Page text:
This week, we want to focus on finding a great pediatrician for autistic children. This includes where to look, what to ask, and what to do before scheduling your first appointment.

How to Find A Pediatrician who Works with Children with Autism

Our previous article mentioned searching online for pediatricians who work with or specialize in children with autism. This is the best step to finding a large list of doctors who can help children with autism. To narrow down a search, the American Academy of Pediatrics (AAP) also has a searchable list to find pediatric specialists.

The AAP also notes looking for doctors with the initials FAAP after their name. This indicates they are board-certified members of the AAP which entail:

  • Members (fellows) of the American Academy of Pediatrics (AAP)
  • Committed to lifelong learning.
  • Advocates for children and families.
  • Up to date on the latest in child health.

The last 3 are especially important for children with autism, as new information is entering the field at a rapid pace. Be sure to find a doctor who is FAAP certified.

Questions to Ask a Pediatrician’s Office

Before scheduling an appointment with any pediatrician, you’ll want to have some important questions answered. Examples of questions to ask a potential pediatrician’s office include:

  • Do they have experience with patients diagnosed with autism?
  • Does the pediatrician have any specialties related to autism or ASD?
  • Are there any special practices or procedures in place for autistic children?
  • Is the office friendly to autistic children?
  • Are there any special accommodations for autistic children?

If a potential pediatrician doesn’t answer your questions satisfactorily, be sure to ask the receptionist about other doctors that may help. Many doctors’ offices are part of a larger network and a simple referral could end your search on the spot!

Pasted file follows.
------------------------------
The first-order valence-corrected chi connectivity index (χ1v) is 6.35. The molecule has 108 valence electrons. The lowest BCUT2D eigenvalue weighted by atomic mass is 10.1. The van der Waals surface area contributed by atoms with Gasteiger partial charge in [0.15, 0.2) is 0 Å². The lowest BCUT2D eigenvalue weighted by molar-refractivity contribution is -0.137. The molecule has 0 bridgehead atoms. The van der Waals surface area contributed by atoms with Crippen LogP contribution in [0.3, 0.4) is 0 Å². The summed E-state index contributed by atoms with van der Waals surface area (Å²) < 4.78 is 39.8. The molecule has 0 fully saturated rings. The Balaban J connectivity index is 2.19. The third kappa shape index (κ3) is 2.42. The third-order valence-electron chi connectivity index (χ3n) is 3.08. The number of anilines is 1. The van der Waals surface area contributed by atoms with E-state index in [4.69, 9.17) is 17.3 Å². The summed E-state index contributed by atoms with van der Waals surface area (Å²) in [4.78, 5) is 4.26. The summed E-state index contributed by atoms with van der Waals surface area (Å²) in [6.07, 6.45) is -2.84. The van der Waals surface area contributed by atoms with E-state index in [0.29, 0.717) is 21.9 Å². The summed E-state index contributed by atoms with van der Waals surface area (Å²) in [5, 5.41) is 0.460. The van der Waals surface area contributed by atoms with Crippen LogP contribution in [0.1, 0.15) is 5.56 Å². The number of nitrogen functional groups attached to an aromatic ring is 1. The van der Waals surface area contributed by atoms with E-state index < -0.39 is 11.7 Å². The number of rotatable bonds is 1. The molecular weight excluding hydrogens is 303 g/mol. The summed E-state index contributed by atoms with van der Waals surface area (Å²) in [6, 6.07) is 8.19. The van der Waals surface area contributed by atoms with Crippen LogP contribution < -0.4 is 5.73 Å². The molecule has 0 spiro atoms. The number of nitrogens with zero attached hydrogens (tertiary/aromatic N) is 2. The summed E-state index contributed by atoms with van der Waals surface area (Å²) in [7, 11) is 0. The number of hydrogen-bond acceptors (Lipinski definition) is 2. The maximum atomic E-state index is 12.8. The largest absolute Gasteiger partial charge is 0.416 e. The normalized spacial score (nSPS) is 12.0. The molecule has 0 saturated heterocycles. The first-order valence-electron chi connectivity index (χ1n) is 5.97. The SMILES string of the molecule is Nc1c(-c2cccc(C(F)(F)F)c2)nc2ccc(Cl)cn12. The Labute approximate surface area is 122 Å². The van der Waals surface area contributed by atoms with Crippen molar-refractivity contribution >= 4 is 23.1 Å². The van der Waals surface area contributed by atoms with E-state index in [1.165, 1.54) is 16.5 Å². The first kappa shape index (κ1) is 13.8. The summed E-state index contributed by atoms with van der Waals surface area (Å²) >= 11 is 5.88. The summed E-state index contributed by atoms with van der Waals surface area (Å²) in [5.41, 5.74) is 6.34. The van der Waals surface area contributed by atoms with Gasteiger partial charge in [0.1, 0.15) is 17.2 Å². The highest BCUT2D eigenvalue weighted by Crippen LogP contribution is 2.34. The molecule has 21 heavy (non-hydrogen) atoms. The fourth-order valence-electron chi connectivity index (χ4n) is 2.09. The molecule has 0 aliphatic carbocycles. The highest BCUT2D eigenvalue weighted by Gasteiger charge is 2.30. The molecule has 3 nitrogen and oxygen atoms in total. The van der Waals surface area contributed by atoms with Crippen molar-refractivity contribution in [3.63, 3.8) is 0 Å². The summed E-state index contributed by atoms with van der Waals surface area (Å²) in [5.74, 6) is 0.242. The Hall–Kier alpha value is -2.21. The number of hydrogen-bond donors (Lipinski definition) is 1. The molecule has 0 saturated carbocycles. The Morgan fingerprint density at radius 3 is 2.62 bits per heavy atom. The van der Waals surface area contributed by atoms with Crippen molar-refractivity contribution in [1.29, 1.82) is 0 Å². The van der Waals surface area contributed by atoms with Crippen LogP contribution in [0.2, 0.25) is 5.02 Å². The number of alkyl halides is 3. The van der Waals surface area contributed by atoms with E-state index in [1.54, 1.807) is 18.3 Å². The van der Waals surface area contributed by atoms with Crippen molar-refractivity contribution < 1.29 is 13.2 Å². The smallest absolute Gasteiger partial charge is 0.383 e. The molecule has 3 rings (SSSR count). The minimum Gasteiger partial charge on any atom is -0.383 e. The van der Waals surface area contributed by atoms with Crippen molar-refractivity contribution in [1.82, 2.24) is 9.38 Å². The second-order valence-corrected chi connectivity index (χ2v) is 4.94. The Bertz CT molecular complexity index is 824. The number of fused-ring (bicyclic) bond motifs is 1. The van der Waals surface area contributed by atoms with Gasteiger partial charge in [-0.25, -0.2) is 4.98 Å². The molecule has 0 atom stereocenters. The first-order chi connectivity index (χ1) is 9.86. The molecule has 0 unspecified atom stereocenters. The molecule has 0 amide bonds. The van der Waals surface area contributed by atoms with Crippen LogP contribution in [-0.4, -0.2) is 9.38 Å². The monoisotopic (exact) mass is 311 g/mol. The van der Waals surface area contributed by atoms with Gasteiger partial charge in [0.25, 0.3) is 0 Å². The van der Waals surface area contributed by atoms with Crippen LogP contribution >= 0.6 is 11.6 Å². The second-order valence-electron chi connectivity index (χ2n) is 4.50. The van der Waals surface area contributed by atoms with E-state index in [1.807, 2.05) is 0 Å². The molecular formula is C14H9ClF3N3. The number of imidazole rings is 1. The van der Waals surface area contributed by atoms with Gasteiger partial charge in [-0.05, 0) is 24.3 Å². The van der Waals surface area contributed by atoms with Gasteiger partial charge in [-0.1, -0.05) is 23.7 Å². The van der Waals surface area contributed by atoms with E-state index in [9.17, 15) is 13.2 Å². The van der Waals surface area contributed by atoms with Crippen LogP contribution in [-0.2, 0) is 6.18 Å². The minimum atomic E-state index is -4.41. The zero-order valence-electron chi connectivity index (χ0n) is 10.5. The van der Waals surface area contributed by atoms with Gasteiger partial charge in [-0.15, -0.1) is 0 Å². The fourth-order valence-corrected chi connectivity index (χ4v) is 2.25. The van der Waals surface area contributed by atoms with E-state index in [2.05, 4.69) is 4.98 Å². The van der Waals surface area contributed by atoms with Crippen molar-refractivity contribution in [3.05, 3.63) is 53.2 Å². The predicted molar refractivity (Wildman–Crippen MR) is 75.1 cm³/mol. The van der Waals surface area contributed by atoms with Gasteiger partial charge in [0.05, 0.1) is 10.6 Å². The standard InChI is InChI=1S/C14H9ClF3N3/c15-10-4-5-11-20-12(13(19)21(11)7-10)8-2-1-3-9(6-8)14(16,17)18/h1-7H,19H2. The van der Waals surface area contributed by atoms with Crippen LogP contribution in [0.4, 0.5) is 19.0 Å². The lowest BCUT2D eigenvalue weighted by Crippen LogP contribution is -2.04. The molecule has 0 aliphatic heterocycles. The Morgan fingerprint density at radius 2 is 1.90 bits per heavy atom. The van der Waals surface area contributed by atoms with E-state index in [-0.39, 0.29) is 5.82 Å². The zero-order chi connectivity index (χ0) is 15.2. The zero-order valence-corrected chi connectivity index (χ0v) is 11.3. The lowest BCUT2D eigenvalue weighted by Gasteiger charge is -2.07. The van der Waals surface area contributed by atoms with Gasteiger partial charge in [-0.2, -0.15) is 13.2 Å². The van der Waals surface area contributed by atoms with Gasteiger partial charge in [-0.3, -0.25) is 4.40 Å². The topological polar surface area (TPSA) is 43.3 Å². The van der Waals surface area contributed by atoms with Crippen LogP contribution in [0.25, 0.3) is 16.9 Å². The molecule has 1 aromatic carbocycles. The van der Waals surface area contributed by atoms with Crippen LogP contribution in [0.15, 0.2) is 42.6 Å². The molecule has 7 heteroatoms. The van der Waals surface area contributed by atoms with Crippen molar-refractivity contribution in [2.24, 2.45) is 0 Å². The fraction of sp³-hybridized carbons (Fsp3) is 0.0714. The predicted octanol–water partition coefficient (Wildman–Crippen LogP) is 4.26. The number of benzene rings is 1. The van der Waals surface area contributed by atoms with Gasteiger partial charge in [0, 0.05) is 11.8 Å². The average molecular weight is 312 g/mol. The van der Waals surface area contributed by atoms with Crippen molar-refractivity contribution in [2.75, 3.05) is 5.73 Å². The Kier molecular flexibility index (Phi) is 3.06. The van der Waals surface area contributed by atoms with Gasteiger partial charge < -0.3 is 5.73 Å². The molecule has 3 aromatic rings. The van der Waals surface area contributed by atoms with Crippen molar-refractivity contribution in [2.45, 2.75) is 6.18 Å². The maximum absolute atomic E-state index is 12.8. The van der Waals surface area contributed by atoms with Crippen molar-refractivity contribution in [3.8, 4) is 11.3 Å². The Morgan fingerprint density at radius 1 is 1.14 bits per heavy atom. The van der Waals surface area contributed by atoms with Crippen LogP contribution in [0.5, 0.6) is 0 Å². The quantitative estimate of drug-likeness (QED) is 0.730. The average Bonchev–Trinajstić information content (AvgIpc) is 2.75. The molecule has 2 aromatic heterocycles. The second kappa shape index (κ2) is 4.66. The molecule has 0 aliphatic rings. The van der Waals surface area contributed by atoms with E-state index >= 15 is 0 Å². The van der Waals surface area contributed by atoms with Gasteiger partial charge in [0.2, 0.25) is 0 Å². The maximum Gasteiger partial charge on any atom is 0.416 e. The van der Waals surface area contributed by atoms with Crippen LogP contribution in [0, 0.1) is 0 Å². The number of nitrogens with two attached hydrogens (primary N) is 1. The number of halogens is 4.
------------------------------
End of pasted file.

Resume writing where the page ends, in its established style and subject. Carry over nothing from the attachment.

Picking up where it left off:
Developmental Pediatricians

Developmental pediatricians are becoming more prevalent. Also called ‘pediatricians for autism,’ developmental pediatricians specialize in children with developmental issues. Developmental pediatricians can help create a comprehensive care plan for your child, one that is created specifically for their unique development.

The offices and practices of developmental pediatricians are often catered toward children with autism. This can include things like office structure, decorations, toys/activities in the waiting area, appointment procedures, and more.

While they are often the best choice, developmental pediatricians can be hard to find in some less-populated areas. Be sure to call any developmental pediatricians you are considering taking your child to as soon as possible. Like all specialists, developmental pediatricians are often booked weeks or months in advance.

ABA Therapy from IABA Consultants

If you have questions regarding autism treatment, education, or plans to use ABA therapy, we are here for you! Our goal is to make sure no family is turned away due to financial constraints. Our therapy team would love to talk to you. Find the location closest to you and give us a call. We’re here for you.